The skyrocketing costs of conventional health care and concerns about the safety of pharmaceuticals have compelled a rising number of Americans to use alternative medicine to treat their illnesses. According to the National Center for Complementary and Integrative Health (NCCIH), Americans spent a whopping $30.2 billion out of pocket on complementary health approaches, including $14.7 billion on visits to alternative practitioners like aromatherapy experts, Ayurveda specialists and massage therapists.
Before your employees join the alternative medicine trend, they should have a firm understanding of its pros and cons. Only then will they know whether these treatments are the best option for meeting their health care needs.
Pros of Homeopathic Approaches
Alternative medicine has several potential benefits. Some of these include:
- Personalized treatment: Alternative treatments are often customized to meet each patient’s needs. Practitioners dedicate extra time to treat patients holistically — focusing on the whole unique person — rather than targeting isolated issues.
- Cost savings: According to the European Pharmaceutical Review, some data has indicated that alternative medicine therapies may be less expensive than conventional medical treatments. Given the often onerous costs of conventional health care, it’s not surprising that employees might be looking for ways to save.
- Stress therapy: Holistic treatments like breathing exercises, meditation, herbal supplements and acupuncture may reduce your employees’ stress. Reduced stress, in turn, may lower alcohol and substance abuse as well as blood pressure.
Cons of Homeopathic Approaches
Despite its possible advantages, alternative medicine remains “alternative” in part because unanswered questions surround it. Some of the potential drawbacks may include:
- Insufficient research: There simply aren’t many affirmative studies on the effectiveness of holistic treatments, especially compared to conventional medicine. To gain more insight into the facts behind alternative medicine, encourage your employees to look up information using credible sources, ask their health care provider or take advantage of telemedicine options.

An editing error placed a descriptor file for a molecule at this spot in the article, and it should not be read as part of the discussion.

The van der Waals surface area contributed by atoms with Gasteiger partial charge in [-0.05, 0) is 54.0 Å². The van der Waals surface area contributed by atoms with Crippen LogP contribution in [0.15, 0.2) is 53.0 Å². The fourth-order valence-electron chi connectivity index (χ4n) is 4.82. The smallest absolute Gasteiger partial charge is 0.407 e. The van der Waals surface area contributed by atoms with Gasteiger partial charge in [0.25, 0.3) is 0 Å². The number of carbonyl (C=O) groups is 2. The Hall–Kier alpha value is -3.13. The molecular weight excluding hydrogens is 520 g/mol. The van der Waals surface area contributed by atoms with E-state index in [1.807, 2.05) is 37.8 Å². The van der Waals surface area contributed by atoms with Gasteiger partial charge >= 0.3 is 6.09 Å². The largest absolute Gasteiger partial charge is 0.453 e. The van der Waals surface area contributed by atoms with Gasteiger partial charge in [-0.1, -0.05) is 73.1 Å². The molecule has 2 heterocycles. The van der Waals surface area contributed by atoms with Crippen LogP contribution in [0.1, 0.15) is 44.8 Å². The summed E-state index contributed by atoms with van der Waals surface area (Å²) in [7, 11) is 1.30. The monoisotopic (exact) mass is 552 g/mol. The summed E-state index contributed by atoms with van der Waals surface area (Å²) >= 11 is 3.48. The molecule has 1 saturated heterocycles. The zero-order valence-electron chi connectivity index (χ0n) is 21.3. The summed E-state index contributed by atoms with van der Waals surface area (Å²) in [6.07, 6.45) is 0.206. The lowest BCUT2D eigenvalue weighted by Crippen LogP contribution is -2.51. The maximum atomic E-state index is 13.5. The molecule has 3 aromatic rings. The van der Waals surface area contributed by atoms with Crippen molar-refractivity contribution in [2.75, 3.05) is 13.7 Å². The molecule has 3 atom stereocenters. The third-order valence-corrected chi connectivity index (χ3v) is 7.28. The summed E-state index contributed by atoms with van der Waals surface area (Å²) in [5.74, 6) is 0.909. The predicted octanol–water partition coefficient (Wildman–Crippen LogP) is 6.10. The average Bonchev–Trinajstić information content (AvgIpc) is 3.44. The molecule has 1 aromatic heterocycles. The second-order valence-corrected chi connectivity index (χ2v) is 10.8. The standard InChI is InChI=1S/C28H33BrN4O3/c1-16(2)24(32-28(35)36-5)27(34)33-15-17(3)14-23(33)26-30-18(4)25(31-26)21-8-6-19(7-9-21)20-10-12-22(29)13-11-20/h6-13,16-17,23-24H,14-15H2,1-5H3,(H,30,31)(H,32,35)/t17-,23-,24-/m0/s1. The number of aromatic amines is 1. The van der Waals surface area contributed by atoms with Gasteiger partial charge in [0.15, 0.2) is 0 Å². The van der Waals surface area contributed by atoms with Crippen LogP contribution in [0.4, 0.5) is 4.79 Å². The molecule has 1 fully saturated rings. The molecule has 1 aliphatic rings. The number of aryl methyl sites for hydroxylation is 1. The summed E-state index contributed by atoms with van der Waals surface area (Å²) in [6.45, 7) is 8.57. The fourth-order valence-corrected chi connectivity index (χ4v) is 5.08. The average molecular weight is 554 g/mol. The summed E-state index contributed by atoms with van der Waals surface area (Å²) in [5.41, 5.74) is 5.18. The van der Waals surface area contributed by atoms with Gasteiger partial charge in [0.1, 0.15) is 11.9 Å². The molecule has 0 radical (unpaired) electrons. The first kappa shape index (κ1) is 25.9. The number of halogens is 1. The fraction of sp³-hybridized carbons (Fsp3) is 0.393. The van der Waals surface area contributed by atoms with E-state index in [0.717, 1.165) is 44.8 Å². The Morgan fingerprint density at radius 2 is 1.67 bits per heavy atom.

- Lack of coverage: Many insurance companies do not cover alternative medications and treatments due to the abovementioned lack of scientific support. In addition, many supplements aren’t regulated by the FDA, making it too risky for insurance companies to add alternative treatment to their repertoire of benefits.
- Unreliability: Regulations that do exist on holistic supplements may not be stringent, especially when it comes to indicating ingredients on labels. In this case, taking an herbal remedy alongside conventional medication may create adverse effects. Employees should have firm approval from their health care providers before they start taking any supplements.
The significance of employer-employee communication
Ensuring that your employees get the care they need means educating them about alternative approaches. Both in writing and at in-person sessions, communicate to your employees that they should:
- Not use alternative or natural medicine to replace proven conventional care or delay seeing a physician about a medical problem
- Be sure there is enough evidence to indicate the effectiveness of a given alternative treatment for their medical condition
- Speak to qualified alternative health providers to find out more
- Be aware that “natural” doesn’t necessarily mean “safer” or “effective” — and know to investigate thoroughly before trying any treatments
- Avoid mixing conventional medications with herbal supplements without clear approval from their doctors
As with every trend — especially where your employees’ health is concerned — it’s critical to remain cautious around alternative medical treatments. That said, if certain employees are seeing positive results from alternative care, there’s likely no reason to discourage it. It’s your job to make sure your employees have access to the care they need, whatever form it may take.
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